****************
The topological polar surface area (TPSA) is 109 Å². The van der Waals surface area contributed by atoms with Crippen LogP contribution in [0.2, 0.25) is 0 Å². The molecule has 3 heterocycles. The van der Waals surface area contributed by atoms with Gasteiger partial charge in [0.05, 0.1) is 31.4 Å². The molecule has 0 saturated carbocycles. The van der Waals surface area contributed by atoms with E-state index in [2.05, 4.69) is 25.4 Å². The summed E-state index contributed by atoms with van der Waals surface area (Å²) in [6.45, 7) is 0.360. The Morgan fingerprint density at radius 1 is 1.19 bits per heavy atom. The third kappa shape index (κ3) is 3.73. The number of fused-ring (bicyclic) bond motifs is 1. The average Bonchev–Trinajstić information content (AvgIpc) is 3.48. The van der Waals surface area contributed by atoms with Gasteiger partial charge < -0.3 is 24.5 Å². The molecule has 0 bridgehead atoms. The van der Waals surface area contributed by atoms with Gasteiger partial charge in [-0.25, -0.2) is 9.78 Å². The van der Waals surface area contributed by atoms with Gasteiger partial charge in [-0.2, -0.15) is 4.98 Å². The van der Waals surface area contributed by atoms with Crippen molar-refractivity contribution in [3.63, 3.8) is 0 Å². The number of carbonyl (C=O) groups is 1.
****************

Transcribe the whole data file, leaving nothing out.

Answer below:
The topological polar surface area (TPSA) is 109 Å². The van der Waals surface area contributed by atoms with Crippen LogP contribution in [0.2, 0.25) is 0 Å². The molecule has 3 heterocycles. The van der Waals surface area contributed by atoms with Gasteiger partial charge in [0.05, 0.1) is 31.4 Å². The molecule has 0 saturated carbocycles. The van der Waals surface area contributed by atoms with E-state index in [2.05, 4.69) is 25.4 Å². The summed E-state index contributed by atoms with van der Waals surface area (Å²) in [6.45, 7) is 0.360. The Morgan fingerprint density at radius 1 is 1.19 bits per heavy atom. The third kappa shape index (κ3) is 3.73. The number of fused-ring (bicyclic) bond motifs is 1. The average Bonchev–Trinajstić information content (AvgIpc) is 3.48. The van der Waals surface area contributed by atoms with Gasteiger partial charge < -0.3 is 24.5 Å². The molecule has 0 bridgehead atoms. The van der Waals surface area contributed by atoms with Gasteiger partial charge in [-0.25, -0.2) is 9.78 Å². The van der Waals surface area contributed by atoms with Gasteiger partial charge in [-0.2, -0.15) is 4.98 Å². The van der Waals surface area contributed by atoms with Crippen molar-refractivity contribution in [3.63, 3.8) is 0 Å². The number of carbonyl (C=O) groups is 1.